At his 63rd Town Hall, Congressman Antonio Delgado took questions on infrastructure funding, the Census, and closing Guantanamo Bay.
But the event’s longest exchange came as Maryann Pietromonaco of Fulton pressed the two-term Congressman on the United States’ withdrawal from Afghanistan.
“Do you support the act of leaving Americans behind?” Ms. Pietromonaco, retired from the New York Police Department with friends and family in the military, asked.
“We never leave Americans behind. This is a kick in the groin to all of us. What are you doing?
“A lot of our beliefs in our government are being washed away. Why are you here at a Town Hall instead of in DC?”
He was there, at Schoharie’s Fox Creek Park, to hear from people like Ms. Pietromonaco, Congressman Delgado said.
And he has his own questions and concerns about decisions made in the final evacuation of more than 120,000 Americans, Afghans, and others.
In remarks Tuesday, President Joe Biden said there are 100-200 Americans who remain in Afghanistan, most of them dual citizens, and he promised “We’re going to stay to get them all out.”
That’s not good enough for Ms. Pietromonaco and it wasn’t good enough for Congressman Delgado either.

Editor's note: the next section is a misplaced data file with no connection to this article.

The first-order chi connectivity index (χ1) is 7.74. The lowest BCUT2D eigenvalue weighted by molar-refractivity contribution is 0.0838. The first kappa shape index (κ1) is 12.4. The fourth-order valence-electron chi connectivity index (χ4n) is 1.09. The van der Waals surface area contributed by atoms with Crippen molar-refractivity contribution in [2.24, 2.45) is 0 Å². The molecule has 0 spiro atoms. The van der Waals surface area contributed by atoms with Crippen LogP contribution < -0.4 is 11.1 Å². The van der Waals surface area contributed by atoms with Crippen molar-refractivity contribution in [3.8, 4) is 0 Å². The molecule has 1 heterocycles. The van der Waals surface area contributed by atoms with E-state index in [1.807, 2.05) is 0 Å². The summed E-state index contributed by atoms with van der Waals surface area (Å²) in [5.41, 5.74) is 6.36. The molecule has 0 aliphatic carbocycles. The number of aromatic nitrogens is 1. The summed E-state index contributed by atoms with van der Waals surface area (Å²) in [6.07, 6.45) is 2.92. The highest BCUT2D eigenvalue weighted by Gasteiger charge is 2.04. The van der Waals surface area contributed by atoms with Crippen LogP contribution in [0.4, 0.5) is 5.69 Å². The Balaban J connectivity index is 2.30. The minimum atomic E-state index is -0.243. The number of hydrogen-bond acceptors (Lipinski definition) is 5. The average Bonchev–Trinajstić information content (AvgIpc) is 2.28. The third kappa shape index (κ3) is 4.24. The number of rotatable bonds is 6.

“I agree. It doesn’t compute to me as an American,” he said. “It’s hard to wrap my mind around the idea that there are still Americans there. It’s a very, very hard pill to swallow.”
Ms. Pietromonaco continued to push for better answers and more of a strategy; it’s not a Republican or Democratic issue, she said, and she’s no longer affiliated with either.
“How do you expect anyone to have faith in our government?”
That’s a question Congressman Delgado said worries him too.
“If we stop believing in democracy…you start looking for alternatives. You become more tribal,” he said.
“That’s where we are right now. It’s not a left/right thing. It’s a ‘Where the hell are we now?’ thing.”
More than half of the crowd of about 50 were members of LiUNA—the Laborers’ International Union of North America, who stressed the importance of the September 27 vote on the $500 billion federal Bipartisan Infrastructure Deal to jobs and the economy.
It’s all critical, Congressman Delgado said; only things like jobs, roads, affordable housing and adequate broadband are going to help turn around Census figures that show dramatic population losses throughout his district.
“There is no one size fits all,” he said, pointing to the challenges faced by agriculture.
“When you think about the demand down in the City…COVID has made it clear that people want to know where their food comes from. We need more localized, more regional approaches.”
Sue Spivack of Cobleskill pressed the Congressman on closing Guantanamo Bay; others at the Town Hall asked about cryptocurrency.